• Thank you Ron. I appreciate your transparency and authenticity. Both will help with your transition. i particularly loved the line – "if they treat me less like a boss, I’ll treat them more like partners in ministry." Great thought.

  • Mike Williams says:

    I'm in transition now, Thanks

  • Communication. Over communication. I'd think that would be incredibly important in the transition. Especially without a solid relationship. Good suggestion, Ron.

  • Remember that "Things Take Time".
    Hence, take time to build the trust; this will, in return, bring in exponential retiurns from your team.

    Also, remember the power of incremental change over time. So, be consistent; keep persisting; keep tracking your progess; you will create a legacy one day.

  • Joe Lalonde says:

    Congratulations on your transition Ron. I know it'll be a great one for you.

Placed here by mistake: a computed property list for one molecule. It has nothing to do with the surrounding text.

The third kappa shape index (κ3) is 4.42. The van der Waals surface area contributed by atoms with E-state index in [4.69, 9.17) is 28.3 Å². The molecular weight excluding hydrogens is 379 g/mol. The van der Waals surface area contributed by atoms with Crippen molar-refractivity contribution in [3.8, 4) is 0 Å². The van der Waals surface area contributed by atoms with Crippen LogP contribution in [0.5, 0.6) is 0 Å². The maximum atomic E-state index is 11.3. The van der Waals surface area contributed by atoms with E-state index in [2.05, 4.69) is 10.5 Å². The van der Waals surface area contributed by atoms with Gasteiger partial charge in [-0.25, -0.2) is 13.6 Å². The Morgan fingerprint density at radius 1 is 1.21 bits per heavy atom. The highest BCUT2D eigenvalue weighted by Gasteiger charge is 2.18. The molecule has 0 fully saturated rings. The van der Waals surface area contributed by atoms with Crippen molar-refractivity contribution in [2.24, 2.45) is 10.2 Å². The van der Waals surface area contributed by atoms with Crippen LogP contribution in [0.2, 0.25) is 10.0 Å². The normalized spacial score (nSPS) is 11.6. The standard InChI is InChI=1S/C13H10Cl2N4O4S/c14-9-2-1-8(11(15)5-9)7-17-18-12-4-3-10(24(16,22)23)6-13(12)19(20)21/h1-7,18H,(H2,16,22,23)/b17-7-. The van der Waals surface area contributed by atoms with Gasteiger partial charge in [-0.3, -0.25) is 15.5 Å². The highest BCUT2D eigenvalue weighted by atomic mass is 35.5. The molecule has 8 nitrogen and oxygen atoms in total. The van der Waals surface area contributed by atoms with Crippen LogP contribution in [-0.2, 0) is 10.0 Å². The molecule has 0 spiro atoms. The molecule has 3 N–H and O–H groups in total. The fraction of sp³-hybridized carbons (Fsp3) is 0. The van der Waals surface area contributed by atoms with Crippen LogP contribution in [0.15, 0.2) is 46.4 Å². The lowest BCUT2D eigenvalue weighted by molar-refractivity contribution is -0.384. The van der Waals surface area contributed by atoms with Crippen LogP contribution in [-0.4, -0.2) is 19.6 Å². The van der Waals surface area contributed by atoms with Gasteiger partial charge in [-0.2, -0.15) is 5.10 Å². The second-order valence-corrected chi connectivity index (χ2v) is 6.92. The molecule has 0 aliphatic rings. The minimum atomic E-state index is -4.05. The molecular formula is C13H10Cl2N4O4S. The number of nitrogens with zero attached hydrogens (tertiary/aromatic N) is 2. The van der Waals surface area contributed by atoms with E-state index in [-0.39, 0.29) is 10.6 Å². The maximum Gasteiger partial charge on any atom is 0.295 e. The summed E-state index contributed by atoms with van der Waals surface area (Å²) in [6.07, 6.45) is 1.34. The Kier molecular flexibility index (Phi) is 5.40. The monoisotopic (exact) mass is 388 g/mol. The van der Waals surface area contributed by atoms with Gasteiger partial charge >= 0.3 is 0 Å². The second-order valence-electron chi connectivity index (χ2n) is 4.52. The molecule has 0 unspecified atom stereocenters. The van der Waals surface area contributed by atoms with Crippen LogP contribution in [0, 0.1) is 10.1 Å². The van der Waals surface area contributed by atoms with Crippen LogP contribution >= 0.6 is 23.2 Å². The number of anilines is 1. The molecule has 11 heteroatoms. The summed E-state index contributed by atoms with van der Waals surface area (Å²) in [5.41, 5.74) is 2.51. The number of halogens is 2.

One suggestion I would make is "Get to know your team members individually."

    A lot of confusion can come from not knowing your team well. There are little things that can be game changers, and you need to know them. While it might be hard, spending 10-15 minutes with each member could be the best thing you do as a leader.

  • cycleguy says:

    Being an extrovert I have a different problem than you probably have. I am naturally too open at the start. I need to guard that. Being more introverted (your words) you may not have that problem. I was in one church where I opened up way too early to a staff person and from that point on I felt he had no respect for me.